Surveys of modern free vocalization show that instances of a recognized foreign language, if they exist, are rare.11 Most instances are not readily identified. So that leaves us with possibilities 2b (unknown language, fallible) and 3b (language-like, fallible). Careful analysis by linguists has persuaded them that most instances do not have all the features belonging to natural human languages, so they fall into category 3b (language-like, fallible).12 But we should note that confident discrimination between unknown languages (2b) and language-like utterances (3b) can take place only on the basis of technical linguistic expertise. To naive listeners, instances in category 3b (language-like, fallible) still “sound like” a foreign language.
Further analysis by linguists and psychologists has convinced many that free vocalization is fairly easy to produce. The capability is widespread in the human race. And in some cases it can serve as a kind of help.13
4. Expectations for the First Century Church
With these points in hand, we now can return to the situation of the first century church. What was happening there? The descriptions in Acts 2 and in 1 Corinthians 12–14, which are the instances with the fullest information, suggest that instances of speaking in tongues in the first century church consisted in acts of free vocalization. Speaking in tongues was more, of course, because it was an exercise of a gift of the Spirit. But not less. That does not by itself imply that speaking in tongues in the first century should be equated with free vocalization in the context of the modern church. We deliberately crafted the label “free vocalization” to be a broad category. It appears to be broad enough to cover both the early church and the modern church. But that is in principle compatible with two diverse conclusions: (1) the phenomena are the same; or (2) the phenomena are at a theological level completely different, because only in the first century was speaking in tongues a genuine gift of the Spirit.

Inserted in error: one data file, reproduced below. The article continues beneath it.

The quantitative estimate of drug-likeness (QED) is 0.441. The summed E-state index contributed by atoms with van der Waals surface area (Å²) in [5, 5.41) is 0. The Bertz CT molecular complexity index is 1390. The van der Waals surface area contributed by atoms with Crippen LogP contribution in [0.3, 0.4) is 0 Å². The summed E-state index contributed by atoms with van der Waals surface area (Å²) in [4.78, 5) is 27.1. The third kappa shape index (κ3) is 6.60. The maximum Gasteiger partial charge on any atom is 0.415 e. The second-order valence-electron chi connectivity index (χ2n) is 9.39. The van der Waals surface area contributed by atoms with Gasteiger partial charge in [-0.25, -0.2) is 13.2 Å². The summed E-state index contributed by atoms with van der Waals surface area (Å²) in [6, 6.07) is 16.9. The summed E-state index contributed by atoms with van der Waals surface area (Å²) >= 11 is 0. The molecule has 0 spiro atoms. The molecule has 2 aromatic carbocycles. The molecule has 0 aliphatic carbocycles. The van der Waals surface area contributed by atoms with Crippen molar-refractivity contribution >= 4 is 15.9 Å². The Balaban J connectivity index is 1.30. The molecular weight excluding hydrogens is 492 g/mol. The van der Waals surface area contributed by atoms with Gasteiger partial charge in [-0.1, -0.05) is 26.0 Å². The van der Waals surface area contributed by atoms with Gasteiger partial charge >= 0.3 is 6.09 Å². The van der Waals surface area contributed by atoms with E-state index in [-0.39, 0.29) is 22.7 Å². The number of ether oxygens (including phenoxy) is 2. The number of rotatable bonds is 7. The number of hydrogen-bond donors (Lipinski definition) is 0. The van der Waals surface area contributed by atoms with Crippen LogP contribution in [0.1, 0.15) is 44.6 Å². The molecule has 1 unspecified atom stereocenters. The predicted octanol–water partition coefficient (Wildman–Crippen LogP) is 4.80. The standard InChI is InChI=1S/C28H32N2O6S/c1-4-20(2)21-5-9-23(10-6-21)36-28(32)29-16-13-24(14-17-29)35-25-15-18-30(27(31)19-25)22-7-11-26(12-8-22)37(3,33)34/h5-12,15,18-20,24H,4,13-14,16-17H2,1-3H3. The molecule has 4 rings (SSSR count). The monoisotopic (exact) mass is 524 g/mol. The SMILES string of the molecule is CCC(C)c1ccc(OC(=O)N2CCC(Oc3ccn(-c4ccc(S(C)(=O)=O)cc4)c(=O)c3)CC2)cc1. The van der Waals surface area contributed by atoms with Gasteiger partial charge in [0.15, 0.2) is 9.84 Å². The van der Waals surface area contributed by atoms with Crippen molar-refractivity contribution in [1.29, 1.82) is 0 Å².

But now our survey of the modern situation has some bearing. In particular, it is noteworthy that free vocalization is fairly easy. And it has some value at a psychological level. These features seem to be features that belong to human nature in general. It is not something peculiar about modern times that has made free vocalization what it is—though certainly a particular theological interpretation of tongues within the charismatic movement comes in and overlays free vocalization by giving to it a theological interpretation. It would seem plausible, therefore, that free vocalization was a possibility for human nature in the first century just as much as it is today. It would be possible for people to engage in free vocalization in the first century, with much the same contribution of psychological, neurological, and muscular factors that analysts observe today.
Now we can combine that possibility or capability with the situation in the Corinthian church. The Corinthian church was by no means an exemplary church. It was disorderly and unruly and immature in several respects. It was confused doctrinally. But it was even more confused in its practice. Given that situation, it seems likely that, if free vocalization of a modern kind occurred anywhere, it might have occurred at Corinth. Of course we cannot know that it occurred. But it might have occurred.